Not every racing fan has signed on to the Formula E juggernaut-in-waiting. Some diehards wish Formula E would quietly go away. At Autoweek, the bible for hard-core car-news junkies, one fan took in the coverage and sniped, “Gee, I didn’t know they were in NYC this weekend. Not like I missed anything though.” And you wonder why some websites shut down reader-comment sections.
Formula E officials and sponsors before the Brooklyn race said demographic surveys find Formula E race fans to be younger (a big issue in other series), more urban (surprise), and more open to buying EVs and hybrids (ditto). While racing bodies have long wanted to race in the metro New York area because of the media coverage and its 20 million residents — one of every 16 Americans — the recent history has been limited to an IndyCar race that ran from 1984-91 in the New Jersey Meadowlands, in parking lots near the Giants-Jets stadium. That race was planned to rival the Indianapolis 500. (It didn’t.)
In 2004, NASCAR acquired the largest undeveloped land parcel in New York City, 675 acres of contaminated land on Staten Island, with plans to build an 82,000-seat track. The hope was that stock car racing fans would be willing to drive in from afar, and that then most of them take public transportation to the site. Approvals never came through, though, and that was it for NYC racing — until Formula E, which considered Central Park briefly (it would have required lumberjacking some trees for driver-safety reasons) before choosing the Red Hook section of Brooklyn.
Drone suicide mission #formulae #dronesuicide #redhook #brooklyn #racegonewrong #erevolution
A post shared by Maglia Rosa NYC (@magliarosanyc) on Jul 16, 2017 at 11:54am PDT
Weekend Races in Brooklyn
As for the actual races, while Friday’s practice was in a rainstorm, dry weather held for the separate races Saturday and Sunday in hot, muggy weather. Celebrities came out, including Richard Branson, Leo DiCaprio, Catherine Zeta Jones, Naomie Harris, and Michael Douglas. High-roller ticket holders got to drink Mumm’s champagne for free and sample fresh shucked oysters while sitting along the waterfront. Holders of $85 daily tickets got to mingle on the grid as the cars were staged (try that at Indy).
Drivers test-flew drones. There also was a brief race of a Formula E car versus a drone (not piloted by a driver); the drone quickly accelerated into the lead then rolled over and crashed (video above). A roborace car circled the track without a driver. Qatar Airlines flight attendants took a parade lap with the Michelin tire man. FanBoost allowed those in attendance and online to vote for their favorite driver; the top three got a 30-kilojoule jolt of power that provides about 40 hp extra for five seconds, used all at one time.
As for the races, the leading driver on the leading team, Sebastien Buemi of Renault, had a prior commitment and didn’t race. Saturday, Sam Bird of Virgin Racing won his first race of the season. Jean-Eric Vergne of Techeetah was second. Lucas di Grassi of Audi entered the weekend second in points, after a last-to-first finish in a Mexico City race, and Saturday managed to work his way from 10th to fourth. The tight course made passing difficult.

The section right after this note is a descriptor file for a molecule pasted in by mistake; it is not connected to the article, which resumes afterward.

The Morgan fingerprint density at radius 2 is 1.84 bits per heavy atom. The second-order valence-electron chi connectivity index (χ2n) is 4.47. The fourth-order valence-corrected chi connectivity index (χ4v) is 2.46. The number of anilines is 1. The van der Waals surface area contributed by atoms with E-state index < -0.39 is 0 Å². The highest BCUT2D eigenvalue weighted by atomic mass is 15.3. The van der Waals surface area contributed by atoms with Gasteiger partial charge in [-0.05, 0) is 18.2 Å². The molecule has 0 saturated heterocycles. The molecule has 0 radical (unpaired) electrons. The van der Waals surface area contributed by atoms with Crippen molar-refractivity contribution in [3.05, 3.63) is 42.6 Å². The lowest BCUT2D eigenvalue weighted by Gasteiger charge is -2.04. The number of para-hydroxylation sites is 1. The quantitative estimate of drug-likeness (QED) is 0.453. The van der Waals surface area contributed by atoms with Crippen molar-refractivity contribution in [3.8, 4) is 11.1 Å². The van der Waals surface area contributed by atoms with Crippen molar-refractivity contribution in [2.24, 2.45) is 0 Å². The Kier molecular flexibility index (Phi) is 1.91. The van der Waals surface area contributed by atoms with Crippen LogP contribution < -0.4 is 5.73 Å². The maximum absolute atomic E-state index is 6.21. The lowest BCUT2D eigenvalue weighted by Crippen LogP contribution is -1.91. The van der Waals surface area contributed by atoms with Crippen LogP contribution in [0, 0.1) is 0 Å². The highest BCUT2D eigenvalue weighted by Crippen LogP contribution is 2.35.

Sunday, Bird won the pole position and the race, earning 28 of 29 possible points. Felix Rosenqvist of Mahindra Racing was second. DiGrassi was fifth. Entering the season’s final two races, in Montreal, Buemi leads di Grassi, 157 points to 147. Those are the only two with a realistic chance at the championship. A driver can earn 29 points in a race: 25 for the win, 3 for the pole, 1 for fastest lap. So Rosenqvist (104 points) and Bird (100) could technically win the drivers’ championship, too.
Formula E’s Future
Formula E has shuffled cities in its first three seasons. New York and Montreal will be back again next year, both with double races in July 2018.
The current race teams are (in current order of standings) Renault e.Dams, ABT Schaeffler Audi Sport, Mahindra Racing Formula E Team, DS Virgin Racing, Techeetah, NextEV NIO, MS Amlin Andretti, Faraday Future Dragon Racing (the company hoping to produce high-end EV passenger cars), Venturi Formula E Team, and Panasonic Jaguar Racing.
More automakers will join the series in season five, 2018-2019, when the bigger batteries allow for a single car to run the entire race. Two years later, automakers can use their own batteries. BMW, which provided the safety car this year, will join the series in 2018-19, merging with the Andretti Formula E team. Mercedes-Benz has taken an option to join the same year. Porsche has said it is seriously considering Formula E; a spokesman last month told Motorsport.com, “We just had an invitation to an interesting series, though maybe there are not enough technical freedoms yet.”
Audi left the LeMans Prototype (LMP) series in the wake of dieselgate, after winning the most famous race, Le Mans, 11 times in 15 years through 2014, with turbo-diesel cars (also quite quiet as racecars go). The winner of Le Mans every year since 2012 has been a car with a hybrid energy recovery system. Formula 1 has it also, storing power in a spinning flywheel or jumbo capacitor. Some rumors have Porsche so entranced by Formula E that it would give up Le Mans-style racing. It has won the past three years, after Audi departed.
The new mantra for racing may be: Win quietly on Sunday, sell EVs on Monday.
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Photos by LAT Photographic and Bill Howard.